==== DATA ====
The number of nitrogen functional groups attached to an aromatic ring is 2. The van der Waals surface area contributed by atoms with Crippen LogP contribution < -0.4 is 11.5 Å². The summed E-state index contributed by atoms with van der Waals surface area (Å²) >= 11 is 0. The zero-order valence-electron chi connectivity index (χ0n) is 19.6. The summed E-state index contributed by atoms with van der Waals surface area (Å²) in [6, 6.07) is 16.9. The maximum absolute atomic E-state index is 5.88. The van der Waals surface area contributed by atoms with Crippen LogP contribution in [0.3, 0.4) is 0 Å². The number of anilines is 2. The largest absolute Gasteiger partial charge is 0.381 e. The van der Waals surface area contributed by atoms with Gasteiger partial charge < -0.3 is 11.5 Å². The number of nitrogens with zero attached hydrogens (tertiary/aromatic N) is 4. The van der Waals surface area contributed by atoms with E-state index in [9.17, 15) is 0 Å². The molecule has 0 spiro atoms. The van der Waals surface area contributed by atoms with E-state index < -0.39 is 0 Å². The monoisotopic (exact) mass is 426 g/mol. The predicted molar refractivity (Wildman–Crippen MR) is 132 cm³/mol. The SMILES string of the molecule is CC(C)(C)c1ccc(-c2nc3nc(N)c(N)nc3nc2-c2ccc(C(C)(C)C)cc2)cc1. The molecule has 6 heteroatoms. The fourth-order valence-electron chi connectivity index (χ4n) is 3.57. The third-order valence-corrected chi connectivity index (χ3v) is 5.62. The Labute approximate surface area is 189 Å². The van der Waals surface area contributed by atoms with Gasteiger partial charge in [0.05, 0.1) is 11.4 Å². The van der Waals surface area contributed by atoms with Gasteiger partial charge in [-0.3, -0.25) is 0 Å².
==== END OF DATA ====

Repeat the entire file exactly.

The number of nitrogen functional groups attached to an aromatic ring is 2. The van der Waals surface area contributed by atoms with Crippen LogP contribution < -0.4 is 11.5 Å². The summed E-state index contributed by atoms with van der Waals surface area (Å²) >= 11 is 0. The zero-order valence-electron chi connectivity index (χ0n) is 19.6. The summed E-state index contributed by atoms with van der Waals surface area (Å²) in [6, 6.07) is 16.9. The maximum absolute atomic E-state index is 5.88. The van der Waals surface area contributed by atoms with Crippen LogP contribution in [0.3, 0.4) is 0 Å². The number of anilines is 2. The largest absolute Gasteiger partial charge is 0.381 e. The van der Waals surface area contributed by atoms with Gasteiger partial charge < -0.3 is 11.5 Å². The number of nitrogens with zero attached hydrogens (tertiary/aromatic N) is 4. The van der Waals surface area contributed by atoms with E-state index in [9.17, 15) is 0 Å². The molecule has 0 spiro atoms. The van der Waals surface area contributed by atoms with E-state index < -0.39 is 0 Å². The monoisotopic (exact) mass is 426 g/mol. The predicted molar refractivity (Wildman–Crippen MR) is 132 cm³/mol. The SMILES string of the molecule is CC(C)(C)c1ccc(-c2nc3nc(N)c(N)nc3nc2-c2ccc(C(C)(C)C)cc2)cc1. The molecule has 6 heteroatoms. The fourth-order valence-electron chi connectivity index (χ4n) is 3.57. The third-order valence-corrected chi connectivity index (χ3v) is 5.62. The Labute approximate surface area is 189 Å². The van der Waals surface area contributed by atoms with Gasteiger partial charge in [0.05, 0.1) is 11.4 Å². The van der Waals surface area contributed by atoms with Gasteiger partial charge in [-0.3, -0.25) is 0 Å².